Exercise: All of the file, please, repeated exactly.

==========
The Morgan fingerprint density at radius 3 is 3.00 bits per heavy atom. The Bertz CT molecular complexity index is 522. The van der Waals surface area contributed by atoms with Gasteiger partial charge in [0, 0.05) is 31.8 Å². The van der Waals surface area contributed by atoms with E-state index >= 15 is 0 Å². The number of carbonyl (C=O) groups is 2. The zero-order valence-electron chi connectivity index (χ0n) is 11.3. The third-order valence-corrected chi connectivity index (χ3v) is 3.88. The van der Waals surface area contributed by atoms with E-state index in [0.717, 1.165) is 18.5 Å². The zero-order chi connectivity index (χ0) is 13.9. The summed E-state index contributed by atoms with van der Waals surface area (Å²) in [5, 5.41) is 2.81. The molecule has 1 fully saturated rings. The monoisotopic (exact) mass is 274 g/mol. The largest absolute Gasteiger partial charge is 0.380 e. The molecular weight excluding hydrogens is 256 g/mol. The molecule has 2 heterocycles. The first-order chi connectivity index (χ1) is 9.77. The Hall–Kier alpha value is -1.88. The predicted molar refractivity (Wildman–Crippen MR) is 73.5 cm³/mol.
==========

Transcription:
The Morgan fingerprint density at radius 3 is 3.00 bits per heavy atom. The Bertz CT molecular complexity index is 522. The van der Waals surface area contributed by atoms with Gasteiger partial charge in [0, 0.05) is 31.8 Å². The van der Waals surface area contributed by atoms with E-state index >= 15 is 0 Å². The number of carbonyl (C=O) groups is 2. The zero-order valence-electron chi connectivity index (χ0n) is 11.3. The third-order valence-corrected chi connectivity index (χ3v) is 3.88. The van der Waals surface area contributed by atoms with E-state index in [0.717, 1.165) is 18.5 Å². The zero-order chi connectivity index (χ0) is 13.9. The summed E-state index contributed by atoms with van der Waals surface area (Å²) in [5, 5.41) is 2.81. The molecule has 1 fully saturated rings. The monoisotopic (exact) mass is 274 g/mol. The largest absolute Gasteiger partial charge is 0.380 e. The molecular weight excluding hydrogens is 256 g/mol. The molecule has 2 heterocycles. The first-order chi connectivity index (χ1) is 9.77. The Hall–Kier alpha value is -1.88. The predicted molar refractivity (Wildman–Crippen MR) is 73.5 cm³/mol.